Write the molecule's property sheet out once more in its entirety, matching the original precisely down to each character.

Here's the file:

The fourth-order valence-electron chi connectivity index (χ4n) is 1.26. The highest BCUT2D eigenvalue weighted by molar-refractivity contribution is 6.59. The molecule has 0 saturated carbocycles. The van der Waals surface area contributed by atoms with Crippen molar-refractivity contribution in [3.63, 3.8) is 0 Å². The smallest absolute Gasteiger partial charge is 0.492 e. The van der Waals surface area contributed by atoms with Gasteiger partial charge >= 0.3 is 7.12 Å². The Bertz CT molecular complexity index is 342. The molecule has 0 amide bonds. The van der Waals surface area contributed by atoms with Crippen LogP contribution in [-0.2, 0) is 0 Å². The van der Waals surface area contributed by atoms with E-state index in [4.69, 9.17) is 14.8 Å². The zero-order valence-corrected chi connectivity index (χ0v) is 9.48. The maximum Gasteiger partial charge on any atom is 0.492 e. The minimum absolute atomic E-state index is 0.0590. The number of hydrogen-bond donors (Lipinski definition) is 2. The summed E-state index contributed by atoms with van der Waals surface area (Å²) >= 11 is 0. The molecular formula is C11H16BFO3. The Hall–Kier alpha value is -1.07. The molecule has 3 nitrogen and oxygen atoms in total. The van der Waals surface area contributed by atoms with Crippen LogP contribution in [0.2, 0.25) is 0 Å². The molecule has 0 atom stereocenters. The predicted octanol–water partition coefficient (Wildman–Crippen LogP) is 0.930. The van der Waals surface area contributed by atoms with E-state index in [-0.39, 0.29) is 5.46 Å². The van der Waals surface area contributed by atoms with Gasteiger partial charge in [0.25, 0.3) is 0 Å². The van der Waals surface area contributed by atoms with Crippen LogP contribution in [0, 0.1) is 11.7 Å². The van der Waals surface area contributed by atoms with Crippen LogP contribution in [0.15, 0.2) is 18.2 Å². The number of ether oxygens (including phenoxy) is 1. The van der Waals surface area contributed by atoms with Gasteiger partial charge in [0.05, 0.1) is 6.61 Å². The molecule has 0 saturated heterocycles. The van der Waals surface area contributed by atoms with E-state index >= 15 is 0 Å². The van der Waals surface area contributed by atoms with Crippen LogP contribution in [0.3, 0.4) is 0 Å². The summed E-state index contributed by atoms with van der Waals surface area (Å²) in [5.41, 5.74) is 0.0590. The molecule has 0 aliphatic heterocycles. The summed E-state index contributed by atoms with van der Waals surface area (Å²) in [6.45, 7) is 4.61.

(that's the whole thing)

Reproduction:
The fourth-order valence-electron chi connectivity index (χ4n) is 1.26. The highest BCUT2D eigenvalue weighted by molar-refractivity contribution is 6.59. The molecule has 0 saturated carbocycles. The van der Waals surface area contributed by atoms with Crippen molar-refractivity contribution in [3.63, 3.8) is 0 Å². The smallest absolute Gasteiger partial charge is 0.492 e. The van der Waals surface area contributed by atoms with Gasteiger partial charge >= 0.3 is 7.12 Å². The Bertz CT molecular complexity index is 342. The molecule has 0 amide bonds. The van der Waals surface area contributed by atoms with Crippen LogP contribution in [-0.2, 0) is 0 Å². The van der Waals surface area contributed by atoms with E-state index in [4.69, 9.17) is 14.8 Å². The zero-order valence-corrected chi connectivity index (χ0v) is 9.48. The maximum Gasteiger partial charge on any atom is 0.492 e. The minimum absolute atomic E-state index is 0.0590. The number of hydrogen-bond donors (Lipinski definition) is 2. The summed E-state index contributed by atoms with van der Waals surface area (Å²) >= 11 is 0. The molecular formula is C11H16BFO3. The Hall–Kier alpha value is -1.07. The molecule has 3 nitrogen and oxygen atoms in total. The van der Waals surface area contributed by atoms with Crippen LogP contribution in [0.2, 0.25) is 0 Å². The molecule has 0 atom stereocenters. The predicted octanol–water partition coefficient (Wildman–Crippen LogP) is 0.930. The van der Waals surface area contributed by atoms with E-state index in [-0.39, 0.29) is 5.46 Å². The van der Waals surface area contributed by atoms with Gasteiger partial charge in [0.25, 0.3) is 0 Å². The van der Waals surface area contributed by atoms with Crippen LogP contribution in [0, 0.1) is 11.7 Å². The van der Waals surface area contributed by atoms with Crippen LogP contribution in [0.15, 0.2) is 18.2 Å². The number of ether oxygens (including phenoxy) is 1. The van der Waals surface area contributed by atoms with Gasteiger partial charge in [0.05, 0.1) is 6.61 Å². The molecule has 0 saturated heterocycles. The van der Waals surface area contributed by atoms with E-state index >= 15 is 0 Å². The van der Waals surface area contributed by atoms with Crippen LogP contribution in [0.3, 0.4) is 0 Å². The summed E-state index contributed by atoms with van der Waals surface area (Å²) in [5.41, 5.74) is 0.0590. The molecule has 0 aliphatic heterocycles. The summed E-state index contributed by atoms with van der Waals surface area (Å²) in [6.45, 7) is 4.61.